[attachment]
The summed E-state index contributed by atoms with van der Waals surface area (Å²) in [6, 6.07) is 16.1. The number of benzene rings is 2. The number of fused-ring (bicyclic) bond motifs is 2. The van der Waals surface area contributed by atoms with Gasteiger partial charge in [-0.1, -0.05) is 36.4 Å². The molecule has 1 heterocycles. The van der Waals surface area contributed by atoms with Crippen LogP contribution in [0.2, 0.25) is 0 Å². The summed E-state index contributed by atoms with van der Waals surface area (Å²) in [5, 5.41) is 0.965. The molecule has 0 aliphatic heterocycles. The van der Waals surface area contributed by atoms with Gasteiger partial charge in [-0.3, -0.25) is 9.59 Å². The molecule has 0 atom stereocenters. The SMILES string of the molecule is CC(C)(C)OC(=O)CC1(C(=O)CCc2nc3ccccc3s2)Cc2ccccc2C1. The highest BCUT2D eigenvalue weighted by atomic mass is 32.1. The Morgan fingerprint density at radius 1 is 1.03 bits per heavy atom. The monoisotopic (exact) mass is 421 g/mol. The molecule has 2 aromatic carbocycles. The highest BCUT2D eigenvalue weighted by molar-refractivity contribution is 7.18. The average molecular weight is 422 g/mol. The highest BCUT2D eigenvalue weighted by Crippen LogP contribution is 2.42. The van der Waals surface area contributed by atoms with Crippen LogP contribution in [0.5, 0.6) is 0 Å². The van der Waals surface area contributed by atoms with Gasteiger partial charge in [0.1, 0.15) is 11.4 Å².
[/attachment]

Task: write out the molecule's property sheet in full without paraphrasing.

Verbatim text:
The summed E-state index contributed by atoms with van der Waals surface area (Å²) in [6, 6.07) is 16.1. The number of benzene rings is 2. The number of fused-ring (bicyclic) bond motifs is 2. The van der Waals surface area contributed by atoms with Gasteiger partial charge in [-0.1, -0.05) is 36.4 Å². The molecule has 1 heterocycles. The van der Waals surface area contributed by atoms with Crippen LogP contribution in [0.2, 0.25) is 0 Å². The summed E-state index contributed by atoms with van der Waals surface area (Å²) in [5, 5.41) is 0.965. The molecule has 0 aliphatic heterocycles. The van der Waals surface area contributed by atoms with Gasteiger partial charge in [-0.3, -0.25) is 9.59 Å². The molecule has 0 atom stereocenters. The SMILES string of the molecule is CC(C)(C)OC(=O)CC1(C(=O)CCc2nc3ccccc3s2)Cc2ccccc2C1. The highest BCUT2D eigenvalue weighted by atomic mass is 32.1. The Morgan fingerprint density at radius 1 is 1.03 bits per heavy atom. The monoisotopic (exact) mass is 421 g/mol. The molecule has 2 aromatic carbocycles. The highest BCUT2D eigenvalue weighted by molar-refractivity contribution is 7.18. The average molecular weight is 422 g/mol. The highest BCUT2D eigenvalue weighted by Crippen LogP contribution is 2.42. The van der Waals surface area contributed by atoms with Crippen LogP contribution in [0.5, 0.6) is 0 Å². The van der Waals surface area contributed by atoms with Gasteiger partial charge in [0.1, 0.15) is 11.4 Å².